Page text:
The government said Friday that a six-member advisory panel was established to draft a report on how to reduce the public duties of Emperor Akihito, but the politically sensitive issue of whether he should be allowed to abdicate due to advanced age is now expected to become part of its agenda.
In a rare televised speech on Aug. 8, the 82-year-old Emperor expressed his wish to step aside in the near future to make way for Crown Prince Naruhito to assume the Chrysanthemum Throne. His remarks sparked a debate over the Imperial House Law, which does not allow an emperor to abdicate according to his own free will.
The panel, which is devoid of experts on the Imperial family, will hold its first meeting in mid-October, with Prime Minister Shinzo Abe most likely in attendance, Chief Cabinet Secretary Yoshihide Suga told a news conference.
No deadline will be set for the panel’s report because the government wants the members to discuss the issue “in a quiet environment with no prejudgments,” Suga said.
The chief Cabinet secretary emphasized that the issues to be discussed are “related to the foundation of the state and extremely important.”
The panel does not include specialists on the history of the Imperial family or on matters related to the Imperial House Law because its main function will apparently be to study experts’ views and form a consensus.
The government chose the members based on their ability to “organize various views and discuss and explain them to the public,” Suga said.
The panel will thus hold hearings to let experts on Imperial issues express their views for reflection in the final report, Suga said.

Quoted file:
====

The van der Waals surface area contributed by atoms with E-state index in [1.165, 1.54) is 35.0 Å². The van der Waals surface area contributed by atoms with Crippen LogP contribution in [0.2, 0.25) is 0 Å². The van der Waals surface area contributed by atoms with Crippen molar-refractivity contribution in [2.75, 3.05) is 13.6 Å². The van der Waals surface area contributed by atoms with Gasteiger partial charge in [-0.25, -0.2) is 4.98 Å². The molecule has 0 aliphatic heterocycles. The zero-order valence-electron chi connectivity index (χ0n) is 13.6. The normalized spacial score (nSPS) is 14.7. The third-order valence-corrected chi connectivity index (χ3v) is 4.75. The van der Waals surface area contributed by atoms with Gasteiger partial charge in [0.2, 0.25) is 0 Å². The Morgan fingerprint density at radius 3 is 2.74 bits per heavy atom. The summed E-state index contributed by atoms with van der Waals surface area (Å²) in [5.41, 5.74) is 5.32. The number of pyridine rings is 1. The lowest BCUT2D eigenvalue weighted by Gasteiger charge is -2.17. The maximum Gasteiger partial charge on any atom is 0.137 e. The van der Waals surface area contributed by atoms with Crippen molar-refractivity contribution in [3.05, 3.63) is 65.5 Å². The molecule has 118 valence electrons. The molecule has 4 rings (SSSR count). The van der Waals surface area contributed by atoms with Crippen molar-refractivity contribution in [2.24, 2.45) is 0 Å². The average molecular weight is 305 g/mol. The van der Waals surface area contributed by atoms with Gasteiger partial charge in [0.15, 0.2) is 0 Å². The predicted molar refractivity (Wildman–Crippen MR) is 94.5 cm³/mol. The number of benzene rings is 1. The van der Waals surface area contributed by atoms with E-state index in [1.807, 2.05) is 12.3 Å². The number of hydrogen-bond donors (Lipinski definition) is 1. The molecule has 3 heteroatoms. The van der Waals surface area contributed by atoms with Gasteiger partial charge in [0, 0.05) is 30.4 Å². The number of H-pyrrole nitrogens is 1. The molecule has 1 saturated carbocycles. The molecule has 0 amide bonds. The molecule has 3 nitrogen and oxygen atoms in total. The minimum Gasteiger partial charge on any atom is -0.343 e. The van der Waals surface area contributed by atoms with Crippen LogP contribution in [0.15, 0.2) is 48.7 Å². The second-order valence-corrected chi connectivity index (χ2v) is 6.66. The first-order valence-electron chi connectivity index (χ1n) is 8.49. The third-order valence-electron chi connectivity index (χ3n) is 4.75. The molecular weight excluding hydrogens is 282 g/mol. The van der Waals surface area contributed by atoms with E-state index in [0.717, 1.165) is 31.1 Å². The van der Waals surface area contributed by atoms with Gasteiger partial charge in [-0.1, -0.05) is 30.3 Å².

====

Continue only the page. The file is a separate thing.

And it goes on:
The approach taken by the government in tackling this sensitive issue appears to put priority on forming a consensus rather than drawing attention to noted experts who could split the group.
Conservative politicians and scholars maintain that an emperor should not be allowed to quit under his own volition because it could destabilize the Imperial system over the long run. This argument has made the abdication question a very sensitive issue in Abe’s Cabinet because many of its key supporters are nationalistic conservatives.
“It is true opinions are divided among experts,” Suga admitted at the news conference.
The six members are Takashi Imai, chairman emeritus of the Japan Business Federation, the influential business lobby better known as Keidanren; Junko Obata, a Sophia Law School professor and expert on administrative law; Atsushi Seike, president of Keio University and a scholar on labor economy studies; Takashi Mikuriya, professor emeritus of politics at the University of Tokyo; Midori Miyazaki, former TV broadcaster and professor at Chiba University of Commerce; and Masayuki Yamauchi, professor emeritus at the University of Tokyo and a noted expert on Islamic studies.
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